YOUNGSTOWN — The air quality of Columbiana, Mahoning and Trumbull counties has improved because of a reduction in nitrogen oxides and cleaner vehicle emissions.
That change is prompting the state to ask the U.S. Environmental Protection Agency to officially recognize that the local air quality meets the federal air quality standard for ozone.
Mercer County, Pa., is part of the same monitoring area, and that state’s environmental agency is working with OEPA in submitting the request for redesignation.
A public hearing on the request for redesignation, conducted today at Eastgate Regional Council of Governments offices, drew only one speaker.
Larry Himes of the Mahoning-Trumbull Air Pollution Control Agency said his agency supports the redesignation.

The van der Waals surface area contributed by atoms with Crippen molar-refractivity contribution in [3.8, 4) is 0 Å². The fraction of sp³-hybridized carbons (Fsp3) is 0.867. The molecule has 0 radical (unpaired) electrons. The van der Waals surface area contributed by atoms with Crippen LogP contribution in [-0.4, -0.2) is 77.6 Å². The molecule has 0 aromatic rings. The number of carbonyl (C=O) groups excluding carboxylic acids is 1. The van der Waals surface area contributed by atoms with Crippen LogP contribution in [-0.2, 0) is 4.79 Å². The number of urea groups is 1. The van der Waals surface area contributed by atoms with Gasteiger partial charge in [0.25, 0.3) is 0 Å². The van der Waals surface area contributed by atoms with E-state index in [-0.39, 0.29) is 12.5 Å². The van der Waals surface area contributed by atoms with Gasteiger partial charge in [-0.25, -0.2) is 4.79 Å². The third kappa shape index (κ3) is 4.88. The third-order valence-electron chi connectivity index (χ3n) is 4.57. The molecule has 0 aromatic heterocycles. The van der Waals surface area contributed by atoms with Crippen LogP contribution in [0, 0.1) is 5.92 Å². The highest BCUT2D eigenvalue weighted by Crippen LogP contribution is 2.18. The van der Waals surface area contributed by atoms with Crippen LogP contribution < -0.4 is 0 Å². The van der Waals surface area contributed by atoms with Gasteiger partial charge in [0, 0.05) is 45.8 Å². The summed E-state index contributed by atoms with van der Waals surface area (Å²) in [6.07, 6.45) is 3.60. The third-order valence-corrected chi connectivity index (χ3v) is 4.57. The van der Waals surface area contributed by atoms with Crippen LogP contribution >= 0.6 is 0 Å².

Air quality data collected from 2004 through 2006 show that the counties meet the national ozone standard.
Monitors located in various parts of the area measure air quality.
As part of the request for redesignation, the state must show that the metropolitan area will be able to maintain compliance with the standard for 10 years.
OEPA officials say that the counties can continue to meet the standard because of programs such as regulations to reduce nitrogen oxides from coal-burning power plants throughout the state and because of cleaner air as a result of newer vehicles’ replacing older models.